The Growth Picture: Addressable Market, Visibility & Closing

In my 14 years of consulting, I’ve rarely met a company that doesn’t want to grow. To be fair, there was one or two that couldn’t expand to new markets because they were a monopoly, so instead they grew by creating new products to sell to their existing accounts. In every other case, the companies I work with aim to take business from competitors and score new clients.

What’s interesting to me about growth, is just how often they’re unclear about what growth entails.

What do I mean by this? I mean that they don’t fully understand the relationship between their total addressable market, the visibility they have to that market (and vice versa), and what they actually close in new business.

Consider this process visual:
Addressable Market

At the base of the pyramid, we have your total addressable market often defined as the entire universe of your ideal prospects. It’s not every company in the market, just the ones you want a shot with.

The next level up is the percentage of your addressable market that you’re actually visible to. There are three questions you need to consider about visibility:

  1. How many of these prospects are aware your company exists?
  2. How many of them do you know about?
  3. Based on visibility, what percentage of your addressable market is actually available to you today?

Finally, the top of the pyramid is the percentage of visible prospects that you’re converting to clients. For example, if your total addressable market is 100 companies, and 50 percent are visible, and you are closing 30 percent of your visible prospects, you will close 15 of those 50 leads.

Enhance closing ratios

My new clients typically assume their failure to grow comes from a closing problem. They tell me that can’t seal the deal with enough businesses to move their organization forward. If you’re highly visible to your addressable market and you attract a high number of leads, but your closing ratios fall below 30 percent, then closing is obviously the problem. To remedy the issue, I’d recommend reading my article, Closing Practices Engineered to Sell More in Less Time.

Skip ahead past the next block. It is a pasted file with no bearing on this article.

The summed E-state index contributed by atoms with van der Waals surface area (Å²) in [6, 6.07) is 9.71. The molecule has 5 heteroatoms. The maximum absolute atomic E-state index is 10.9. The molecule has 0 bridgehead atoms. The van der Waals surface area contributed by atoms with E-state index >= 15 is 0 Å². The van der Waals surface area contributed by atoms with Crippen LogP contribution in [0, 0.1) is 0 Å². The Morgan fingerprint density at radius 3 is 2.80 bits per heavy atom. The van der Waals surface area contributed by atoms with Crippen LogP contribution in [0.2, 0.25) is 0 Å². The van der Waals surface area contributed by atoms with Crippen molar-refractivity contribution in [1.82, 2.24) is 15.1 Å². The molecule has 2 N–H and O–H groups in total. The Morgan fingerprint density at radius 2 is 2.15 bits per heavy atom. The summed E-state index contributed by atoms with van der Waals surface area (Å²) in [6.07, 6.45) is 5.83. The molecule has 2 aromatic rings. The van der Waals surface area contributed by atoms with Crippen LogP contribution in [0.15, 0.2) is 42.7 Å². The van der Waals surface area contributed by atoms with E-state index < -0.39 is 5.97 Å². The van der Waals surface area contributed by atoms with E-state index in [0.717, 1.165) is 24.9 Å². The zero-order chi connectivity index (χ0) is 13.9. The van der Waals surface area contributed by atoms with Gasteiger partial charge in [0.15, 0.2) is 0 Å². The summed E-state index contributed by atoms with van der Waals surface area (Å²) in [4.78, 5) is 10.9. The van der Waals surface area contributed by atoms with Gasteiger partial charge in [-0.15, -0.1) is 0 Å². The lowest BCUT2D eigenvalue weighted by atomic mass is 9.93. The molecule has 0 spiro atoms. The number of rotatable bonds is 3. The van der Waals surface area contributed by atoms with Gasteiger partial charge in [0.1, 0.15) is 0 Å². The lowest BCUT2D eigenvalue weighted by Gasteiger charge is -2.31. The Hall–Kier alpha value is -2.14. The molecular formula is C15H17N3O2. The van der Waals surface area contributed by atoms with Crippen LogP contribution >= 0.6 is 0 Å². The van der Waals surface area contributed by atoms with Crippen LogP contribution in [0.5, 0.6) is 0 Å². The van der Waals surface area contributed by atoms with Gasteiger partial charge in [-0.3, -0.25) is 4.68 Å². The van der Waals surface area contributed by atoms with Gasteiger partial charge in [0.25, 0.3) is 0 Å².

What happens more often, however, is I go over a new client’s numbers and discover their closing ratios are fine. Average, or even above average. In other words, they work the leads in the bottom of the sales pipeline very effectively! For example, one company I’m working with has a closing ratio of 45 percent. As average closing rates for North American sellers are 30 percent, 45 percent is exceptional!

At the same time, this client’s visibility number is only 10 percent of their total addressable market. The problem isn’t their closing ratio ̶ it’s that not enough of the right prospects know they exist! It’ll take increased visibility and more access to available leads in order to make a significant impact.

Once I analyze the numbers, and it’s obvious that closing isn’t the issue, we consider the client’s visibility to their addressable market.

See and be seen

Often the obstacle to real growth lies between the number of clients in your addressable market and the percentage you’re actually visible to/aware of and are attracting into your sales pipeline.

Another Engage Selling client, for example, is trying to shift their growth from 3 to 5 percent a year to 10 to 15 percent. The company has a strong closing ratio, but is simply not attracting enough of their addressable market. They have 19,000 businesses in the market they could be working with, yet they’re only visible to between 300 to 500.

For a visibility problem like this, you need to ramp up your marketing and prospecting to become more visible in the market. Ask yourself, “what do I need to do to be more visible to my prospects?” And, “who else do I need to meet?”

You must take the initiative to implement stronger and more advanced prospecting techniques in your own markets. Don’t pass the responsibility to your marketing department to do all the work. But, by all means, network at tradeshows and invest more into marketing, too! You can find in-depth tips on how to do this through indirect and direct networking in my article, Control the Info Flow.  

Take some time to analyze this overall relationship between your addressable markets, visibility and closing. Use the pyramid visual as a diagnostic tool to help you decide where the growth obstacle lies. Once you know what end of the sales pipeline to develop, you’ll grow more purposefully and much more quickly.